ARRL Board Adopts Volunteer Monitoring Program;

Official Observer Program to be Retired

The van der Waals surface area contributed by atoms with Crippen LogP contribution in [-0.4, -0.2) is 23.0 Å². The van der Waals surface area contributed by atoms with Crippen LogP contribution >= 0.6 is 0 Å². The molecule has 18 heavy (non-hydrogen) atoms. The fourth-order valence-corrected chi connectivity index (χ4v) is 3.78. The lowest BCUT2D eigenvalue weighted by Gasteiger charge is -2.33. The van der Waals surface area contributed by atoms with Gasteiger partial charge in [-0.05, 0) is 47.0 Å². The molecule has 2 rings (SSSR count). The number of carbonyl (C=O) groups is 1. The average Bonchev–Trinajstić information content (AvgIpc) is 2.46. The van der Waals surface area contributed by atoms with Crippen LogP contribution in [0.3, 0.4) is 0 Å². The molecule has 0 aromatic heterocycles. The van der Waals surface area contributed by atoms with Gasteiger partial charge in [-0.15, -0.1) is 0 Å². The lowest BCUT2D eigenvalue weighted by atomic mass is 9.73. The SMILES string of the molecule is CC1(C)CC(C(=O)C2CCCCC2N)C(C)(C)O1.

The ARRL Board of Directors has adopted the recommendations of the Official Observer Program Study Committee, which would retire the venerable Official Observer (OO) Program and institute the Volunteer Monitoring (VM) Program. The Board took the action at its July 20 - 21 meeting in Windsor, Connecticut, instructing that the transition "be implemented as soon as practicable." Under the terms of the new program, current Official Observers will be invited to apply for appointment as Volunteer Monitors. The Board expressed its appreciation for the OOs and their dedicated volunteer service over the years.   The Board said the action is expected to re-energize enforcement efforts in the Amateur Radio bands and was undertaken at the request of the FCC in the wake of several FCC regional office closures and a reduction in field staff. Coordination of cases and evidence gathering would become the responsibility of ARRL Headquarters staff, while the FCC will retain the responsibility for final decisions regarding action in specific cases. The study committee report spelled out the additional steps necessary to launch the Volunteer Monitoring Program. Among them would be the appointment of a dedicated Headquarters staff member or an independent contractor working under the direction of ARRL Headquarters to administer the new program and interface with its participants. The Volunteer Monitoring Program administrator would, among other duties, create a vetting and accreditation process for prospective Volunteer Monitors. The authority to accredit, appoint, and dismiss Volunteer Monitors would be assigned to ARRL Headquarters staff. Section Managers will continue to be a part of the vetting process for VMs, although they will not have appointment or dismissal authority.   Volunteer Monitor accreditation would be limited to a 3-year term, renewable by satisfying requirements necessary to ensure competency. A new Volunteer Monitoring Training Manual is in the final stages of development. The administrator will create a target for the number of geographically distributed Volunteer Monitors. Preliminary plans would include up to five Volunteer Monitors per ARRL Section and up to 250 Volunteer Monitors overall. The administrator would also "develop a rubric or other aid for program participants to highlight offenses and other criteria that the FCC considers a priority," the motion said. The administrator also would be charged with organizing periodic webinars, highlighting technologies, techniques, and other continuing education topics that would assist, motivate, and better enable Volunteer Monitors. The FCC will be actively involved in the development and presentation of these training opportunities. The new Volunteer Monitor Program would continue to send notices recognizing good on-the-air operating practice. Under the new program, positive or negative operator notices eventually would be sent from ARRL Headquarters, not by individual Volunteer Monitors, in part to maintain their anonymity. The action further authorized ARRL President Rick Roderick, K5UR, to terminate the standing Amended Agreement between ARRL and the FCC Field Bureau regarding the use of amateur volunteers and execute a new Memorandum of Understanding (MOU) between ARRL and the FCC Enforcement Bureau. The MOU is under final review. In other action, the Board: •unanimously adopted recommendations of the ARRL Executive Committee to update ARRL's Articles of Association and Bylaws (see the July 2018 issue of QST, p. 74, or refer to Minutes 22 - 25 of the Board's July 20 - 21, 2018, meeting, when they are posted). •established a 3-month general comment period for the ARES Strategic Plan with comments, due no later than October 31, after which the Public Service Enhancement Working Group (PSEWG) will present the final plan to the ARRL Annual Board of Directors meeting in January 2019 for consideration for adoption. •received the preliminary final report of the PSEWG regarding the rollout of the ARES Connect program, which will be announced in the September issue of QST. The Board agreed to obtain additional field input this fall. •received an update from the CEO Search Committee.